This week I had to try to pull together a position, a wide view, of what’s been happening on the EDC MOOC, in order to present at a symposium on ‘Disrupting Higher Education’ in Dublin (blogged here by Eoin O’Dell). It was hard. In the end, the best way I could find to do it, was by piecing together fragments, snippets from the work of the teaching team and of the participants, to build a picture of what we’ve achieved over the last few weeks, and the questions which remain unanswered. The Prezi I made of this is viewable here.
I’d like to summarise roughly what I see as being the gains we’ve made, and what I was trying to convey in this presentation. First, we’ve made a start on an important project: we’ve created a Coursera MOOC with a particular ethos and design, and we now have some data to work with in thinking about how we refine that, and whether our own strand of higher education has a future – disrupted or otherwise – with this kind of MOOC pedagogy.
We’ve also seen that the personal learning networks and communities being formed for some participants through the MOOC have been intense, enriching and deeply motivating. That is something of great value. The challenge here, of course, is in considering what happens to the participants who wanted networks, but have not been able to make them, or have not found them. As Jeremy said in his post this week, we can’t make a MOOC work for everyone, not at this scale. But we still have a responsibility to consider what participation and inclusion means in a teaching event like this, and do our best to make these things happen for as high a proportion of learners as we can.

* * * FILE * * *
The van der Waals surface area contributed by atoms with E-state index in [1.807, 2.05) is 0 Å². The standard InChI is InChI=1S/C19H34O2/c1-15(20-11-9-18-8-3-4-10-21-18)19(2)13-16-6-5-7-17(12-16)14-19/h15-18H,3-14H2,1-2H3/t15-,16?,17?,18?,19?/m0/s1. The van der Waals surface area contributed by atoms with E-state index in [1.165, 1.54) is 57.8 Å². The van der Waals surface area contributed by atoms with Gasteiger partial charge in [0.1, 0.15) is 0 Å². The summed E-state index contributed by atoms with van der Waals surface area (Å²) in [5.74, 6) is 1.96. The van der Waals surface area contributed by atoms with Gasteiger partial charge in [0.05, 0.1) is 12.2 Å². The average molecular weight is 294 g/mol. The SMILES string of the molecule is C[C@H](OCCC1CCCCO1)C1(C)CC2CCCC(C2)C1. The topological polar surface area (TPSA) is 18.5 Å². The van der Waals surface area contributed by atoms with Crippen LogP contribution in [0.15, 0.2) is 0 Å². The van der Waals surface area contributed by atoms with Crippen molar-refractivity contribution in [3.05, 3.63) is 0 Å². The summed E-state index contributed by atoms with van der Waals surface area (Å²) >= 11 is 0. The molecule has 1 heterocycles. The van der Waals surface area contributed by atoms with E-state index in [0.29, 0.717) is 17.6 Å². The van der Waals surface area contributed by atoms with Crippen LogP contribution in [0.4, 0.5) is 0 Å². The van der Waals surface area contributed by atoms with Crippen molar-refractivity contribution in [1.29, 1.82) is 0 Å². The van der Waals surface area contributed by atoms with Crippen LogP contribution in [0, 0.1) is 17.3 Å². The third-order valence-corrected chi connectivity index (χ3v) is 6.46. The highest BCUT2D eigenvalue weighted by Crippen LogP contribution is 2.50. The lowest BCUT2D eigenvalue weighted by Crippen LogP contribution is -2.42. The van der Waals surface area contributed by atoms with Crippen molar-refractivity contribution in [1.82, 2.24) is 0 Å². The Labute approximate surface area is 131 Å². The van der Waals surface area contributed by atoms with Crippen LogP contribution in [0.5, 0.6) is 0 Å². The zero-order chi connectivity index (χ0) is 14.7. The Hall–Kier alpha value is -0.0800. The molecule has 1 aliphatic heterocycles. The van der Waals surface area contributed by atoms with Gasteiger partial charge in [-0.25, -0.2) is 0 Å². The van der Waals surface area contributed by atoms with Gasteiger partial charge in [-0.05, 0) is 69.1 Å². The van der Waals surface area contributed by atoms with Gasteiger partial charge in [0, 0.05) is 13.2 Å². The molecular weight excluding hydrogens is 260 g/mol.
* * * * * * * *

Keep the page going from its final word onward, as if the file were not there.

Then, we’ve seen this great burst of multimodal creativity, innovation, sharing and making, as Jen highlighted in her post. For me this is a major achievement: if we can begin to see the MOOC as a (relatively) low-stakes space where experiments in representation and scholarly ‘writing’ can be nurtured, that will be a major gain and potentially a big contribution to the debate around digital academic literacy.
For me one of the biggest and most difficult questions remaining is how we think about the nature and value of ‘teacherliness’ online, where we are working in courses in which we started with a 0.0001 teacher:student ratio (thanks Hamish Macleod! Christine blogged about this too). How do we navigate a pathway somewhere between what seem to be the two main options for the MOOC teacher currently: celebrity professor or automaton? The subject of another blog post perhaps.